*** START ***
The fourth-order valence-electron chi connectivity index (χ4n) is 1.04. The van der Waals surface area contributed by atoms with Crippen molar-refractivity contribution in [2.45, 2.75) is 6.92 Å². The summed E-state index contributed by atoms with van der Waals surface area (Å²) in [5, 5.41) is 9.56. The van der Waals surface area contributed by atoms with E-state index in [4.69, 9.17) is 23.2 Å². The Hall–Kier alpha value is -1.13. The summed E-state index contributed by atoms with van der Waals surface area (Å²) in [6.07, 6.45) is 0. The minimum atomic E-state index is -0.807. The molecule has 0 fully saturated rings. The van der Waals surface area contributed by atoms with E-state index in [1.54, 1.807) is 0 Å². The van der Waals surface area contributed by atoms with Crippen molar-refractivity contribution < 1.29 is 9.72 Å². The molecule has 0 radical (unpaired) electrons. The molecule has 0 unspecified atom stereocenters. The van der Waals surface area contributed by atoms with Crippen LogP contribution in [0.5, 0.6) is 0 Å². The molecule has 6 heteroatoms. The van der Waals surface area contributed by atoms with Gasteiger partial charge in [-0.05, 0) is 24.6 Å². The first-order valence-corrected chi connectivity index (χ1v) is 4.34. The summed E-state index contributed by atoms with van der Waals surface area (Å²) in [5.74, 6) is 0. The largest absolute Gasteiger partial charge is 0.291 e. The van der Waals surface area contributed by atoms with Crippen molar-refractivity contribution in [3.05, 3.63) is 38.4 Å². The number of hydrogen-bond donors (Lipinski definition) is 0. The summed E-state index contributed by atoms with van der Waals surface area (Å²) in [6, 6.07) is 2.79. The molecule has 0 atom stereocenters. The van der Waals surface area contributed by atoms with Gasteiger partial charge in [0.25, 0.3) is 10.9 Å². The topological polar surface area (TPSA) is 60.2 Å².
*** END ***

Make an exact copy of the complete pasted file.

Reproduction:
The fourth-order valence-electron chi connectivity index (χ4n) is 1.04. The van der Waals surface area contributed by atoms with Crippen molar-refractivity contribution in [2.45, 2.75) is 6.92 Å². The summed E-state index contributed by atoms with van der Waals surface area (Å²) in [5, 5.41) is 9.56. The van der Waals surface area contributed by atoms with E-state index in [4.69, 9.17) is 23.2 Å². The Hall–Kier alpha value is -1.13. The summed E-state index contributed by atoms with van der Waals surface area (Å²) in [6.07, 6.45) is 0. The minimum atomic E-state index is -0.807. The molecule has 0 fully saturated rings. The van der Waals surface area contributed by atoms with E-state index in [1.54, 1.807) is 0 Å². The van der Waals surface area contributed by atoms with Crippen molar-refractivity contribution < 1.29 is 9.72 Å². The molecule has 0 radical (unpaired) electrons. The molecule has 0 unspecified atom stereocenters. The van der Waals surface area contributed by atoms with Crippen LogP contribution in [0.5, 0.6) is 0 Å². The molecule has 6 heteroatoms. The van der Waals surface area contributed by atoms with Gasteiger partial charge in [-0.05, 0) is 24.6 Å². The first-order valence-corrected chi connectivity index (χ1v) is 4.34. The summed E-state index contributed by atoms with van der Waals surface area (Å²) in [5.74, 6) is 0. The largest absolute Gasteiger partial charge is 0.291 e. The van der Waals surface area contributed by atoms with Crippen molar-refractivity contribution in [3.05, 3.63) is 38.4 Å². The number of hydrogen-bond donors (Lipinski definition) is 0. The summed E-state index contributed by atoms with van der Waals surface area (Å²) in [6, 6.07) is 2.79. The molecule has 0 atom stereocenters. The van der Waals surface area contributed by atoms with Gasteiger partial charge in [0.25, 0.3) is 10.9 Å². The topological polar surface area (TPSA) is 60.2 Å².